Pizza Pilgrims

Pizza Pilgrims

Not the way Mama intended it to be

5/10

Pizza Pilgrims is the shared endeavor of two brothers, James and Thom Elliot, who in 2011 shafted both convention and their office jobs for something infinately more pleasant. Life began afresh for them in the back of a three-wheeled van, which they used to make a pilgrim of sorts around Italy. Throughout their tour, they honed their pizza making skills and chose to bring the Naples variety back to London.

From humble beginnings selling their pizza out of the back of a van, Pizza Pilgrims then set up its first premises in Dean Street closely followed by a second in Kingly Court. It has been a while since their days of touring around Italy and eating authentic pizza, a fact which is beginning to show in the Kingly Court outpost. Naples pizzas are meant to be light and airy, with charred and fluffy crusts that graduate into chewy centres (try them here).

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Locale Fulham

Locale Fulham

The solution to the age old question: what shall we have tonight, dear?

7/10

This neighborhood Italian restaurant is well placed to service the heavily residential Fulham area around the long and leafy Munster Road. The floor to ceiling picture windows allow views onto the Al Fresco terrace, perfect for outdoors dining. The inside of Locale is resolutely dependable with gastro-pub-like exposed brickwork, pleated wallpaper and a hearth of plush leather seating.

The menu speaks of regional Italian classics and is divided into Da Stuzzicare, Antipastis, Pasta, Carne e Pesce, Pizza and Insalata sections. From Da Stuzzicare, an effortlessly cool butter-soft burrata with summer vegetable caponata is a sign of great things to come. Follow this with a trio of perfectly pan-fried scallops with peas, mint puree and strewn rocket.

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Bobo Social

Bobo Social

Ladylike burgers 

7/10

This newly opened restaurant fits snugly on Charlotte Street, comfortable in carving out its own niche in the booming burger market. Bobo Social burgers, those emblems of the dirty food movement, have cleaned up their act and are presented afresh. The burgers are petite and proper, appropriate against the flowery crockery and country-chic interior. Barely fist-sized, the waist conscious and fashion forward will have no guilt at indulging here.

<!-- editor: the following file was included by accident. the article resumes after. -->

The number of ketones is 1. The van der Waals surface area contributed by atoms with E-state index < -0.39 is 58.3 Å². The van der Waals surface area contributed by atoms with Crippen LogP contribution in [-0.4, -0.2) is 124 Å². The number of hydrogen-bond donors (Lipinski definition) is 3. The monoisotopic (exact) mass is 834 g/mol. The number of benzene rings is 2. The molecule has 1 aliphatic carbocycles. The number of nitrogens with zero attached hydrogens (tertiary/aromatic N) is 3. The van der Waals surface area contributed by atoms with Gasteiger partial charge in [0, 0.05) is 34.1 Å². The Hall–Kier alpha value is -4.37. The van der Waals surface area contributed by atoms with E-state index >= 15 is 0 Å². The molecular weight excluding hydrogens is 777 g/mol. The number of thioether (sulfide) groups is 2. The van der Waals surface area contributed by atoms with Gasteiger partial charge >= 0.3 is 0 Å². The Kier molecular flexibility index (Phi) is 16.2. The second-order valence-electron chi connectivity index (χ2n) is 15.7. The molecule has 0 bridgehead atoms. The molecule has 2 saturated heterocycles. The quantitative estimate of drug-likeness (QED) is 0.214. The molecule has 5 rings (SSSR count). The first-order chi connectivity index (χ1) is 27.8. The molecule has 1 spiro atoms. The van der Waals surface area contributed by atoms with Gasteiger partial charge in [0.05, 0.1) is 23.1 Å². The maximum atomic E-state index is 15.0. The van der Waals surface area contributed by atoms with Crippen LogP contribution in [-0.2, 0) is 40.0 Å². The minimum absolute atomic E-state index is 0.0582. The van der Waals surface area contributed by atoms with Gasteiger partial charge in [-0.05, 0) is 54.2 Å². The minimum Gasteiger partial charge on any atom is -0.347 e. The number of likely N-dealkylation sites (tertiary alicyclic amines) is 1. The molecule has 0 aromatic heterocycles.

The clientele at Bobo, short for Bourgeois Bohemian, is indeed the type who would fit into its gilted and whitewashed interior. These blonde, lithe, consummate gym-goers are the sort whose natural environment is more Made in Chelsea than studenty Fitzrovia.

The efforts at glamourous perfection extend beyond the beautiful bodies and onto the food as well. The provenance of ingredients and cooking methods are divulged in proud detail here. Rare-breed Dexter, Longhorn and Red Lincoln beef from Sussex are used for the patties, which are cooked in a Kopa Charcoal Oven to sear the meat instantly at temperatures as high as 300°C. This rapid sealing ensures that the meat retains every ounce of succulence, exemplified perfectly in the exquisitely ripe wagyu burger with Ogleshield cheese, confit shiitake mushrooms, truffle and onion compote and shaved truffles.

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Quilon

Quilon

Michelin-starred and South Indian

8/10

If the dubiously awarded Michelin star system is anything to go by, then it is clear that Indian cuisine seems to lag behind all others. In London at least, there are only a handful of Indian restaurants graced with this distinction. One of them includes Quilon, which has retained its single star since 2008 under the direction of head chef Sriram Aylur.

Quilon creates a taste of Southern Indian cuisine, picking up traditional dishes from along the Keralan coast. The most familiar of these will possibly be the masala dosa, the Quilon variety served as a sweet miniature version with a moist potato masala.

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Dozo

How yum

Sushi, sashimi, tempura and grills in Soho

7/10

This intimate Japanese restaurant sits in a corner of Soho and serves more than just sushi, although that’s also done well here. Dozo is fitted out to imitate a traditional Japanese Tatami, complete with sunken wicker seating. Navigating into positon is a clumsy affair, first scrambling onto an elevated seating block and then shuffling down; a cushion under your bum and your legs in the hole under the table. This is as rudimentary as the evening will get, the food and service being nothing less that elegant.

Meticulous slices of salmon, tuna, yellowtail and mackerel sashimi are cut with the precision that this cuisine is famed for, and taste as fresh as you’d like. Aburi sushi is a sushi special at Dozo, made with bigger slices of fish or meat, which are lightly grilled. The sea urchin (otoro aburi) is decorated with salmon roe (ikura) and the Japanese citrus yuzu, whilst the minced wagyu aburi is served as a semi-cooked tartare; loosing much of what this cut is famed for in the mincing process.

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Stax Diner

Untitled

A question of standards

5/10